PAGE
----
I spent my Saturday talking to teens about my current job and my experiences in college. The experience was very rewarding and I encourage folks to do similar activities. In addiiton to community service looking good on a resume and giving you a warm tingly feeling all over, working with young people provides an opportunity to get some clarity on what kind of work you do and why you do it. You end up reflecting and learning more about yourself without even trying.

1. You have to think outside of the box: Aside from the fact that young people often think they are oh-so-special and unique, many young people haven’t been required to filter down their interests into one path. They are more likely to demonstrate a variety of interests and are eager to participate in activities that allow them to explore those interests. As a result when talking to them about my career choices, I have to think of how my field is inviting to different kinds of people.

The nice thing about working in nonprofits is that this isnt difficult–the sheer size and diversity of the field makes it easier to attract different people. How may someone who is interested in business keep up with their passion for painting? What opportunities exist for someone who likes kids but doesnt want to teach? The issue of work-life balance is a concern, even in high school!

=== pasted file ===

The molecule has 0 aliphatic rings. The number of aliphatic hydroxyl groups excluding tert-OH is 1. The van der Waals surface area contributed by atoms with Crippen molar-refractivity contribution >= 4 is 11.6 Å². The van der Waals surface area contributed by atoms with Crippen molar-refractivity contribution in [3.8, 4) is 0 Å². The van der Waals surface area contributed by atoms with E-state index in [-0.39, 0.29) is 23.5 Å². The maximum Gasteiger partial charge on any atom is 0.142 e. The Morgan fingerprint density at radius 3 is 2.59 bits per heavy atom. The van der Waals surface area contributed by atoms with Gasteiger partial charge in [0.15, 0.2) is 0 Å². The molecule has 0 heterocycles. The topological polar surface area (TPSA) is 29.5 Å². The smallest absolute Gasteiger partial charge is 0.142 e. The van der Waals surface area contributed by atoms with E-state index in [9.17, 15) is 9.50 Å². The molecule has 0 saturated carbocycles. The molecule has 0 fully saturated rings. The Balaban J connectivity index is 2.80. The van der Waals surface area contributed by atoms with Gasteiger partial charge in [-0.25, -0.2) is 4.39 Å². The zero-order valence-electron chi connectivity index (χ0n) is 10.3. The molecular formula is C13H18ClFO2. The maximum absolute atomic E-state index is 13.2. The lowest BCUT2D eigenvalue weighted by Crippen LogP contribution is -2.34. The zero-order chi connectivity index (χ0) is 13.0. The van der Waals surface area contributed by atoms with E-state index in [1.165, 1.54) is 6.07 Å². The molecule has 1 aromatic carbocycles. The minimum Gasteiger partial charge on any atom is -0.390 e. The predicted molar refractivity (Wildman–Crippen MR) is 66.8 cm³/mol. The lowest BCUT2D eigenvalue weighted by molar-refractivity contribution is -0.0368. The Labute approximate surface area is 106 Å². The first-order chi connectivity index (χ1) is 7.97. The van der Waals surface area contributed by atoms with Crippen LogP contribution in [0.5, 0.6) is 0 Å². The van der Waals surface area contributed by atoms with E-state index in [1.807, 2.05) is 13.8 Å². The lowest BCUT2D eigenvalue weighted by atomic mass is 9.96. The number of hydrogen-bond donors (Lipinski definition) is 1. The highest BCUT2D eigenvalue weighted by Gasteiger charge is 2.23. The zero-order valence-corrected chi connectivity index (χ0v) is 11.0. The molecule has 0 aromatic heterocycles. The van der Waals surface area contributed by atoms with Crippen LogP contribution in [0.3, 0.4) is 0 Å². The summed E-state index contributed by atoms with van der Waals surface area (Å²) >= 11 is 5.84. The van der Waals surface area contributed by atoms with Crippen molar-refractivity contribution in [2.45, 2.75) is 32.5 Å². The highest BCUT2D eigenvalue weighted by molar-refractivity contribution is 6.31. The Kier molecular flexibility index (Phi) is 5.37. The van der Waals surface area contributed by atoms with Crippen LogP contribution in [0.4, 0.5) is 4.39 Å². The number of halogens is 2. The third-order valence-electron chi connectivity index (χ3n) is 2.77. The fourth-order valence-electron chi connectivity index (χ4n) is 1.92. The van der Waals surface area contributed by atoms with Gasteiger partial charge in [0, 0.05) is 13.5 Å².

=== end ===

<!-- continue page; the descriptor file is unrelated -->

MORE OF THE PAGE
2. You have to be simple and straightforward: Kids dont like jargon. Period. It’s not impressive, it’s irritating. You’re more likely to hear “Why is she talking like that?” as opposed to “Oh she’s so smart!” And with short attention spans, you have to be on point and keep the conversation flowing and relevant. A huge change from professional meetings and conferences where jargon and random anecdotes are the norm. Because of the fact that I need to be more to the point, I have to choose my words carefully to get my point across. What are key ideas about my field that they should come away with?

3. You have to explain your choices. Why did you pick that major? Why are you doing that job? Why did you leave NYC for Philadelphia? Why did you go to South Africa? Why, why. why, why, with an occasional “how” thrown in for follow up. These questions ask that you think about the choices you have made and why you have made them. Sometimes the answers aren’t pleasant. To be honest, coming into college much of what I did was based on what I thought I was “supposed to do.” However, other decisions, like spending 9 months in South Africa, were made for personal reasons and have turned out to be good for my professional development as well. What’s my motivation?

It’s these kinds of experiences that make me miss working with young people. This is one of many instances where the students really taught me.

I had an amazing time volunteering with Let’s Get Ready! They are always looking for people to donate their time and talent to help young people explore and reach their goals.¬†They do work in NY, PA, NJ, MA, and CT, so if you want to help out, shoot them an email!